The sole purpose of America’s mid-20th century defense intellectuals was to rationalize nuclear war, not mystify it. America’s cold warriors were far removed technologically from their 19th-century counterparts whose Christian elite believed they were bringing enlightenment to the “darker regions of the earth.”
But whether by design or by accident within a short time an entire stratum of American scientific and political thought found itself immersed in an irrational realm that looked, smelled, and tasted like medieval mysticism. A 1960s London Times Literary Supplement marveled at the new priesthood who moved as freely through the corridors of the Pentagon and the State Department as the Jesuits once had through the courts of Madrid and Vienna, centuries before.
Tasked with defeating Communism by any means possible they invented their own reality, accelerated the nuclear arms race, created an imaginary domino theory of Communist aggression in Southeast Asia, and then escalated a real war in Vietnam to counter it.
President Kennedy’s science advisor Jerome Wiesner eventually came to realize that the so-called “missile gap” and the massive buildup of America’s nuclear arsenal in response to it was only a “mirror image” of America’s own intentions towards the Soviet Union and not the other way around. Yet instead of addressing the error, the U.S. slipped deeper into the Cold War mirror.
By 1978, these thermonuclear Jesuits and their CIA counterparts were using the U.S., NATO, China, Iran, and Saudi Arabia to shake the Soviet Union’s domination over Central Asia through a Christian/Islamic holy war in Afghanistan.
In a rational world, it might be assumed that this war would stop with the defeat of the Soviet Union and the collapse of Communism. But instead of ending, America’s full-blown splurge into personal and private holy war caused the U.S. to slip into a crisis of identity.
Forced after seventy-five years of anti-communism to finally define itself based on what it stood for and not what it stood against, the United States entered a house of shadows in which it continues to wander. Stricken by decades of economic and military excess, its mission has become confused, its legal, moral and philosophical foundation abandoned and its role as leader of the western world questioned as never before.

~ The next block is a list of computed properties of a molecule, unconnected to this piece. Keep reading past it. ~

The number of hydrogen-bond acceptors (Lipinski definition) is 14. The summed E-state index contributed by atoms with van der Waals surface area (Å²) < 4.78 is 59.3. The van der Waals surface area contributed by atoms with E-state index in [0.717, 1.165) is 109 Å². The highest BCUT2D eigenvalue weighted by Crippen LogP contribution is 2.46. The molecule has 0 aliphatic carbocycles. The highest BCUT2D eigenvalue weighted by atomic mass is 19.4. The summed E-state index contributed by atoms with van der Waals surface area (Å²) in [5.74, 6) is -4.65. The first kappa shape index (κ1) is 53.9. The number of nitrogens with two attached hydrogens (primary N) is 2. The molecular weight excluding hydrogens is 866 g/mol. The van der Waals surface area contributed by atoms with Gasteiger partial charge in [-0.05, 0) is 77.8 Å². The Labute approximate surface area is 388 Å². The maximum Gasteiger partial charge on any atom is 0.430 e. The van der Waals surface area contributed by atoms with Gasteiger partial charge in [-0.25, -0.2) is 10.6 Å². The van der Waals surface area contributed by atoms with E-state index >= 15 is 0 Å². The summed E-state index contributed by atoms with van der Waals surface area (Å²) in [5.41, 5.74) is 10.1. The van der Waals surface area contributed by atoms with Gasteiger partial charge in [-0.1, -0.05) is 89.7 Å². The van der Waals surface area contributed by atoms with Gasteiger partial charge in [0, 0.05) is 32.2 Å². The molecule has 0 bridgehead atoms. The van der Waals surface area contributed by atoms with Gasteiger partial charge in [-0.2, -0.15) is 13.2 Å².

America is clearly not the country it was before 9/11 but what has it become and what do the current candidates for the 2016 presidential election tell us about the direction we’re headed?
Join us as we explore the little-analyzed facts and covert agendas that the United States must now reconsider in the 21st century and what those agendas mean to America’s role as “the dark force that orders the universe,” in our next installment of America, an Empire in Twilight Part II.
Copyright © 2016 Fitzgerald & Gould All rights reserved
America, an Empire in Twilight Series
- PART I: When America Became the Dark Force
- PART II: How Guilt, Innocence & Facts Have Been Rendered Irrelevant
- PART III: Neoconizing the Just War Doctrine in the service of American Empire
- PART IV: America’s Late Stage Imperial Dementia
Paul Fitzgerald and Elizabeth Gould are authors of Invisible History: Afghanistan’s Untold Story, published by City Lights (2009), Crossing Zero The AfPak War at the Turning Point of American Empire, published by City Lights (2011). Their novel The Voice, was published in 2001. Their memoir, The Valediction Three Nights of Desmond (2021) and The Valediction Resurrection (2022) was published by TrineDay. For more information visit invisiblehistory , grailwerk and valediction.net